Since the announcement on Nov. 8 that Democrat Joe Biden won the election over incumbent Republican Donald Trump, Americans have watched lawsuits from the Trump administration contest the results with unfounded claims of voter fraud, an adamant Trump refusing to concede and the U.S. Capitol building stormed by a pro-Trump mob, leading to another House impeachment of the president.
With the inauguration on Jan. 20, Elon University students like junior Deena Elrefai, a public health and international global studies major, are anxiously awaiting the new administration to be sworn in after a heated few months.
“I’m just kind of hesitantly optimistic, waiting to see what will happen,” said Elrefai, who’s first choice was not Biden, but she preferred him over Trump. “I was not surprised at all that President Trump waited a long time to concede, I was actually surprised he did eventually.”
Elrefai — who hopes to see the Biden administration address issues about race with policing and healthcare, voter suppression and issues of generational wealth for minority communities — was disturbed by the growth in divisiveness post election, culminating with the insurrection at the Capitol.
“I’m less concerned about the Biden administration and more concerned about what this means for the future of democracy in general,” Elrefai said. “There are signs we’ve been seeing for years … it’s really scary to see the things you learn about in class come true.”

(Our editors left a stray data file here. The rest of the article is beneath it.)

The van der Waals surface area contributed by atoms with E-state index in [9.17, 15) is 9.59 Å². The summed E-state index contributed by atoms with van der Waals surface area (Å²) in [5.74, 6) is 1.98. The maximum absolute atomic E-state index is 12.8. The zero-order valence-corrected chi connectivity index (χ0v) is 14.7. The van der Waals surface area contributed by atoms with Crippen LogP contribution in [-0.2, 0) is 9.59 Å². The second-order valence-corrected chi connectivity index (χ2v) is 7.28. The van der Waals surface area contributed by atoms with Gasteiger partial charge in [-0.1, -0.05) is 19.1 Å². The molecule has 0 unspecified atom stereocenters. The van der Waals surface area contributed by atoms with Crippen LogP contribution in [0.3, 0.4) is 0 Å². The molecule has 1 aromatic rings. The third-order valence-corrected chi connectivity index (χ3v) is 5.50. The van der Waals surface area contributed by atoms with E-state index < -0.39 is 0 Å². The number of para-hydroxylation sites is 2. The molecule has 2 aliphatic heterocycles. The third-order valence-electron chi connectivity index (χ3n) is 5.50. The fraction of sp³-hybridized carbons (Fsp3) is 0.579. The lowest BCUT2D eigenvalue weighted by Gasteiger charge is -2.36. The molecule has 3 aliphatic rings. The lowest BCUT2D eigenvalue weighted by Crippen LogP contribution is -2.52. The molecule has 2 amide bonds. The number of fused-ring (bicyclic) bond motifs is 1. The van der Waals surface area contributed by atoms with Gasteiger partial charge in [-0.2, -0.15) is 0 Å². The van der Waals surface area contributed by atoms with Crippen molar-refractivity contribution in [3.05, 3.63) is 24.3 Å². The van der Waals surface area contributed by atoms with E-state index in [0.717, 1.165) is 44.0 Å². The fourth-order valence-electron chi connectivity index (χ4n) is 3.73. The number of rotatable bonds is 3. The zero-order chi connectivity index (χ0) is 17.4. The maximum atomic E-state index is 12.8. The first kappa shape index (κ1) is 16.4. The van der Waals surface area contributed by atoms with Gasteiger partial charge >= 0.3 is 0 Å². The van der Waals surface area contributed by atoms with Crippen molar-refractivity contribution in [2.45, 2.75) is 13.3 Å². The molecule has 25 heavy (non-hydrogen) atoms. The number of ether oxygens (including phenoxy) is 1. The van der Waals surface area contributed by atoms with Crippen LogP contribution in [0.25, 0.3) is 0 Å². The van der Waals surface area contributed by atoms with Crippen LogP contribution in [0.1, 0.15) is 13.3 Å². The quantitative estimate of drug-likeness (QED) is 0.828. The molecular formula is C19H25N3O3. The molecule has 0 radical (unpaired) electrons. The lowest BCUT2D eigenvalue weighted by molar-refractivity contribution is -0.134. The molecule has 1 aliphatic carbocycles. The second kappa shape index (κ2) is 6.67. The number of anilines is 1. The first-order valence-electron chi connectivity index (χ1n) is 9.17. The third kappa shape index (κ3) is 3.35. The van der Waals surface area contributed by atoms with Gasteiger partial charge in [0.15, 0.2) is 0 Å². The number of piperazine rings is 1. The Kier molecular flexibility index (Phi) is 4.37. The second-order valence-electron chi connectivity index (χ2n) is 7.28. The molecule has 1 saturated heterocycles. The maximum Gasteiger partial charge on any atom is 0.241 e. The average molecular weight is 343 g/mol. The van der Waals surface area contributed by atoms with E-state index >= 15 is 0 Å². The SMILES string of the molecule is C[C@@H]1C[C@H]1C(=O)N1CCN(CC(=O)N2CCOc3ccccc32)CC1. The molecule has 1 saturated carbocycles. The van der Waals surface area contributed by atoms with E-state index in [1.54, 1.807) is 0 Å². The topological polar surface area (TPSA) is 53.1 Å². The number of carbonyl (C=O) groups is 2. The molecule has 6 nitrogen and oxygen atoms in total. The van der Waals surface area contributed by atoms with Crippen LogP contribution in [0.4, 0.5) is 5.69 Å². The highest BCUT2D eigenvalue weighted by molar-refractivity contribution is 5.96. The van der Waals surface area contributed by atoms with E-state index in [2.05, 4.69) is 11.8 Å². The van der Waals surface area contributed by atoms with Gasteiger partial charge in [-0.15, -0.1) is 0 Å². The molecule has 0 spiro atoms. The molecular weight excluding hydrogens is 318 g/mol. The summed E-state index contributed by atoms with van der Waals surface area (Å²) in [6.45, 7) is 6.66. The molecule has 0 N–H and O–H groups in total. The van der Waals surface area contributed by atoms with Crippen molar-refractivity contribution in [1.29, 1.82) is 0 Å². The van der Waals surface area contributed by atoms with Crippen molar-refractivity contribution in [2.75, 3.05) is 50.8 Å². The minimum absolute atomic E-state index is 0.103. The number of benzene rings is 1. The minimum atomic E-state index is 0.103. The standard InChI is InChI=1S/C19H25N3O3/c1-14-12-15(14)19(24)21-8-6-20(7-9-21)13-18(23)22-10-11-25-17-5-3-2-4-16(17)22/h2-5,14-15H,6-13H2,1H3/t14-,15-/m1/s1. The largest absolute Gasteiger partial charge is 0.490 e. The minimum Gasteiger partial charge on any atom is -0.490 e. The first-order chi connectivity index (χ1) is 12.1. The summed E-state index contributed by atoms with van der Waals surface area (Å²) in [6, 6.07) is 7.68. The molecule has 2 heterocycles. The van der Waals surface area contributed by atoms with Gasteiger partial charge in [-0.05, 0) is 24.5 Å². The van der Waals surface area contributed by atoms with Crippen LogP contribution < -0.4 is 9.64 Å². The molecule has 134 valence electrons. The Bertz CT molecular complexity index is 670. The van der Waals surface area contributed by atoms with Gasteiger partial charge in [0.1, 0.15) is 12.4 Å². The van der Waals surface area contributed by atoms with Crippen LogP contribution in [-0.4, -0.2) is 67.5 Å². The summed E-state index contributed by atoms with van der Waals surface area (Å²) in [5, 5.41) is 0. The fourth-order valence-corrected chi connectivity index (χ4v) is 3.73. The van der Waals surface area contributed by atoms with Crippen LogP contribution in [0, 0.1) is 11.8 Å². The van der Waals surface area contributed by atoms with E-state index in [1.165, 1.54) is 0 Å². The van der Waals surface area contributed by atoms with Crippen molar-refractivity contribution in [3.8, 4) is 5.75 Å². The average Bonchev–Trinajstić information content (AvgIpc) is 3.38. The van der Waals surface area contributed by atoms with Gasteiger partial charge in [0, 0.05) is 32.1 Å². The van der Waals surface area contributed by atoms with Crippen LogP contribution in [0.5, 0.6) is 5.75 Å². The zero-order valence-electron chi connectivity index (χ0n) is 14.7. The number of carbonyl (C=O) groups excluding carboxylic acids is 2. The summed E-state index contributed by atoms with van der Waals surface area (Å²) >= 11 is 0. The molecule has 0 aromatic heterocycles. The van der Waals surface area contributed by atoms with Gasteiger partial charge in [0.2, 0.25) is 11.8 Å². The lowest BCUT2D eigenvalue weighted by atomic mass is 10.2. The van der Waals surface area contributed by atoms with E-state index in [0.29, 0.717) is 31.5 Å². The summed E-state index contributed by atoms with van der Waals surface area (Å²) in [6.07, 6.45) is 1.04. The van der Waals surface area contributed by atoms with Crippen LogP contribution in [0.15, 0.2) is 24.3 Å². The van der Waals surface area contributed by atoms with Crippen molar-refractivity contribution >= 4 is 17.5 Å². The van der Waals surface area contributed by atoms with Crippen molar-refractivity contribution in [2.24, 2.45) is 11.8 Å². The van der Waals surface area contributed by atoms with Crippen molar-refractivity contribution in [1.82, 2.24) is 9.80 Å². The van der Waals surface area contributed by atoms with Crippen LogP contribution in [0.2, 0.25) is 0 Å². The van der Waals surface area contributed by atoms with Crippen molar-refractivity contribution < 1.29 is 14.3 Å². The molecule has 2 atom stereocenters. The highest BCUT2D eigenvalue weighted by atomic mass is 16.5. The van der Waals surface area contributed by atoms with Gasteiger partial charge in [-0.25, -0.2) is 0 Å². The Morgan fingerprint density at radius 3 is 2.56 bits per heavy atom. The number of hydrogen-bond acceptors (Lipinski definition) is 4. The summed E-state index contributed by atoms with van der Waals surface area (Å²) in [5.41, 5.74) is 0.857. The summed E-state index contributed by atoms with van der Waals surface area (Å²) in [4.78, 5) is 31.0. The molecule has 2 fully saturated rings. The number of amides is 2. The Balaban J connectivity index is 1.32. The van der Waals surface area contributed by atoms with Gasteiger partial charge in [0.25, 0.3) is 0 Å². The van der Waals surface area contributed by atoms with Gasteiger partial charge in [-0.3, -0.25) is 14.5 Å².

On the other side, sophomore Ryan Lockwood, a political science major and a member of the Elon University College Republicans, is nervous about how moderate Republicans like himself are having a hard time finding their place in the party.
“One of the things that’s really worrying me right now is the future of the GOP,” Lockwood said. “It is very worrisome because [the party] is beginning to have this divide between Republicans and Trump Republicans.”
While Lockwood was hesitant at first with acknowledging the early results, wanting to make sure the recounts occurred, his mindset shifted to wanting a smooth transition for the Biden administration.
“As of right now, there’s no voter fraud, and the election was fair,” Lockwood said, adding that the U.S. should, however, look into election security with the increase in mail in ballots and absentee voting. “I think we do need to see some improvements in our election system, understanding this was a special case with the massive increase of mail and absentee voting.”
Lockwood — like Elrefai — would like to see Biden work with both police and minority communities to engage in police reform, and is wishing the best for both the president elect and vice president-elect with a busy agenda ahead on Capitol Hill.
“The Senate now has to deal with the COVID package, the impeachment trial and Biden’s nominees all within the first three months,” Lockwood said. “There is a lot of work to do.”
As for Elrefai, she remains cautiously optimistic that the aftermath of the election cycle will subside, and that the divisiveness will lead to both sides of the aisle meeting at a compromise.
“It feels like everything has been moving really, really fast and no one’s really getting what they want on their side,” Elrefai said. “I’d be interested to see if we’re able to slow down and really listen to find solutions that work for people, or at least give them options to not feel like they’re completely out of control.”